By Shauna Mazenes
If you’re searching for 10 Signs That They Really Are That Into You Because You’re Too Nervous to Simply Ask, Google only might have your back. The truth is, the majority of these columns, the Ask Sally’s and Agony Aunts of the world, provide advice that’s exclusively straight.
For decades there has been a lack of representation of queer and trans communities in the media. According to Erica Lenti, a senior editor at Daily Xtra, Toronto’s leading LGBTQ2 online magazine, queer representation is so important because it acknowledges the hardships that many people face, while simultaneously celebrating the inclusion of marginalized communities.
For that reason, we can’t pretend straight people are the only ones who have relationship problems. So here’s a list of the best resources for LGBTQ2IA+ dating and relationship advice.
Ask Kai is a column by Xtra, dedicated to providing advice to queer and trans communities. Managed by Kai Cheng Thom, a trans woman of colour with a background in social work, the column acts as a survival guide for what can feel like an apocalyptic world if you’re queer.
Ask Kai provides an honest and comforting hand to queer people who need well-informed advice about not just sex and love, but also the realities of living outside of antiquated gender and sexual norms.
“Kai isn’t here to laugh at anybody, Kai isn’t here to take these questions for granted. She treats every question with compassion and heart,” says Lenti.
Kai acknowledges that sometimes people can be quick to “cancel” someone when they ask a complicated or difficult question, but it’s important to take the time to lean in and answer questions with care. This is especially given that “queer and trans folks experience trauma in ways that people outside of those communities haven’t.”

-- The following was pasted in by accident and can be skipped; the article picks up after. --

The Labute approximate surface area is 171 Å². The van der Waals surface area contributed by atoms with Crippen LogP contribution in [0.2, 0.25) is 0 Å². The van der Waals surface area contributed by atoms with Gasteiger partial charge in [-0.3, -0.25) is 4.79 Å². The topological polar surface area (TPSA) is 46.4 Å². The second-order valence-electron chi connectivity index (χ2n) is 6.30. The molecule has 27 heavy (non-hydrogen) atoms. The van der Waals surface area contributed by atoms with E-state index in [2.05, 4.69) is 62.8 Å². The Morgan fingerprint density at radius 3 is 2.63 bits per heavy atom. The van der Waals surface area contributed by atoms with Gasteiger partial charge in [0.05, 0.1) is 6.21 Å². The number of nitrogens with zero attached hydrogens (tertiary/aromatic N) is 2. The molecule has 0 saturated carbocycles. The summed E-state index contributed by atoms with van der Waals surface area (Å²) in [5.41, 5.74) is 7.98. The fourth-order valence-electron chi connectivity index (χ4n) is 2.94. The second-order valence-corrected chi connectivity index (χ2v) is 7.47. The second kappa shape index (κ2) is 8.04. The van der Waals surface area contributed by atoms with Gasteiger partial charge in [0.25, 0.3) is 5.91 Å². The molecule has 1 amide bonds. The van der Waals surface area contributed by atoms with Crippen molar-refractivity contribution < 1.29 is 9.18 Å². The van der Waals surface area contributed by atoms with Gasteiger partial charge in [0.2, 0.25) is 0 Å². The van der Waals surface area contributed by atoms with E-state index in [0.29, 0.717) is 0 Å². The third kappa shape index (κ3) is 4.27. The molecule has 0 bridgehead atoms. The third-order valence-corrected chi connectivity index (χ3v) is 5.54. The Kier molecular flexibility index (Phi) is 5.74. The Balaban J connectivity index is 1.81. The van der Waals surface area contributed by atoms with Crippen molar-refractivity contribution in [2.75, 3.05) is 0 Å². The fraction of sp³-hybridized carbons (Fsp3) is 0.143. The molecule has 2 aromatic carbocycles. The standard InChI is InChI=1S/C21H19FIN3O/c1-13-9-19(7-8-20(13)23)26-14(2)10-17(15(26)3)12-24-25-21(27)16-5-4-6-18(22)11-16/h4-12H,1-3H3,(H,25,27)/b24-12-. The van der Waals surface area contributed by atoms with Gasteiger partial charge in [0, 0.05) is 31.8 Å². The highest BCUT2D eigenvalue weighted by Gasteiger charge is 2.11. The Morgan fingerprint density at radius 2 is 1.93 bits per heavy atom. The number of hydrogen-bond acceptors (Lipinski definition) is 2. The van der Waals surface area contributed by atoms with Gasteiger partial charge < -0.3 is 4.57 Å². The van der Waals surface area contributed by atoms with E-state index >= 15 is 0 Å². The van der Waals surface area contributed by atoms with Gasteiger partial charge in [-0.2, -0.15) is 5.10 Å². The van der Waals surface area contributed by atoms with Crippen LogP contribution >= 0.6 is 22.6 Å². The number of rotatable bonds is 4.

Some things people ask Kai about include: The guy I’m dating is really into trans women– is it love, or a fetish? and, I came out as non-binary and the people in my life are struggling to understand. How do I seek acceptance for my identity while advocating for my own needs?
“[Kai] brings this great sense of compassion and humanity that I don’t think we see a lot of in not just advice columns in general, but particularly in queer communities,” Lenti says.
Also put together by Xtra, Love Like Mine showcases the “messy, the all-consuming and the complexities of queer love in all its forms.” Whether it’s coming out over and over again to a grandparent with Alzheimers or coming out as trans in a heterosexual relationship, this section doesn’t shy away from anything. It is raw, complicated, authentic and unconventional—it’s love.
Autostraddle is an independent online magazine designed for queer women and non-binary communities, with a massive following from all over the world. They have a variety of columns and round-table discussions as well as a few advice sections dedicated not only to sex and relationship advice for queer people, but also other complicated issues, like falling in love with your therapist or not being able to achieve an orgasm in your relationship.
In terms of lighter reads, Autostraddle also publishes queer tarot readings and horoscopes. They also have a separate forum where anyone can write in and express their advice on their successful and unsuccessful experiences with love and relationships, titled “Take It From Us: Our Best-Ever Queer Dating Advice,” in the Sex + Relationships section.
¡Hola Papi! is an online advice column by John Paul Brammer. The column, formerly published in Them and Out magazines and now hosted on Substack, responds to anonymous letters addressed to Papi from around the world asking for queer-specific advice.
In an interview with Bitch magazine, Brammer said the column originally started as a spoof of the traditional advice column, but quickly became serious as real questions started pouring in. This is when he realized how underserved the queer community is in advice columns, he said.
Now, there’s no question too great or scary for Papi–some recent topics include heartbreak, loneliness and even spirituality. “If you’ve ever wanted advice from a Twitter-addled gay Mexican with anxiety, here is your chance,” Brammer writes.
Tea with Auntie is a bi-weekly advice column published by Her, a queer dating app “for queer womxn, by queer womxn” (the x signifying the inclusion of those outside the gender binary). The column provides a space for LGBTQ2IA+ womxn to ask for specific advice on a range of topics including dating, relationships and family.
They tackle some real substance here, such as dealing with homophobic in-laws, falling in love with friends and getting played by someone you love.